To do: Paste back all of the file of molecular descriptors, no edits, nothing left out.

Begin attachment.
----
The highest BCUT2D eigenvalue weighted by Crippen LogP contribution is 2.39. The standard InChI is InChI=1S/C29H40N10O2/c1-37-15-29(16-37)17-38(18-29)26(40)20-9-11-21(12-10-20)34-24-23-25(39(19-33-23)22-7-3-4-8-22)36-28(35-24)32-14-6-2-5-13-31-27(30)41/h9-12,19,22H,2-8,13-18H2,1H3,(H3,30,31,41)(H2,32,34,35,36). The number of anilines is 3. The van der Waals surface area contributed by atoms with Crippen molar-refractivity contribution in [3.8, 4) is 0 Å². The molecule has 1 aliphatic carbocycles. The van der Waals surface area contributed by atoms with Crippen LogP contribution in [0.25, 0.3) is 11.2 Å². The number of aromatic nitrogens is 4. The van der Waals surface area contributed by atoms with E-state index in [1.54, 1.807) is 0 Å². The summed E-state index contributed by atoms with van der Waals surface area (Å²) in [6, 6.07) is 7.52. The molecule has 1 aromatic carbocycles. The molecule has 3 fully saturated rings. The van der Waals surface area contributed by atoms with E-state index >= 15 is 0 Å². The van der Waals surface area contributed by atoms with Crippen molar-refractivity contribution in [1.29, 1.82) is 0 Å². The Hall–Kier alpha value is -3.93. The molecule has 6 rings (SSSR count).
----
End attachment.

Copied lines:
The highest BCUT2D eigenvalue weighted by Crippen LogP contribution is 2.39. The standard InChI is InChI=1S/C29H40N10O2/c1-37-15-29(16-37)17-38(18-29)26(40)20-9-11-21(12-10-20)34-24-23-25(39(19-33-23)22-7-3-4-8-22)36-28(35-24)32-14-6-2-5-13-31-27(30)41/h9-12,19,22H,2-8,13-18H2,1H3,(H3,30,31,41)(H2,32,34,35,36). The number of anilines is 3. The van der Waals surface area contributed by atoms with Crippen molar-refractivity contribution in [3.8, 4) is 0 Å². The molecule has 1 aliphatic carbocycles. The van der Waals surface area contributed by atoms with Crippen LogP contribution in [0.25, 0.3) is 11.2 Å². The number of aromatic nitrogens is 4. The van der Waals surface area contributed by atoms with E-state index in [1.54, 1.807) is 0 Å². The summed E-state index contributed by atoms with van der Waals surface area (Å²) in [6, 6.07) is 7.52. The molecule has 1 aromatic carbocycles. The molecule has 3 fully saturated rings. The van der Waals surface area contributed by atoms with E-state index >= 15 is 0 Å². The van der Waals surface area contributed by atoms with Crippen molar-refractivity contribution in [1.29, 1.82) is 0 Å². The Hall–Kier alpha value is -3.93. The molecule has 6 rings (SSSR count).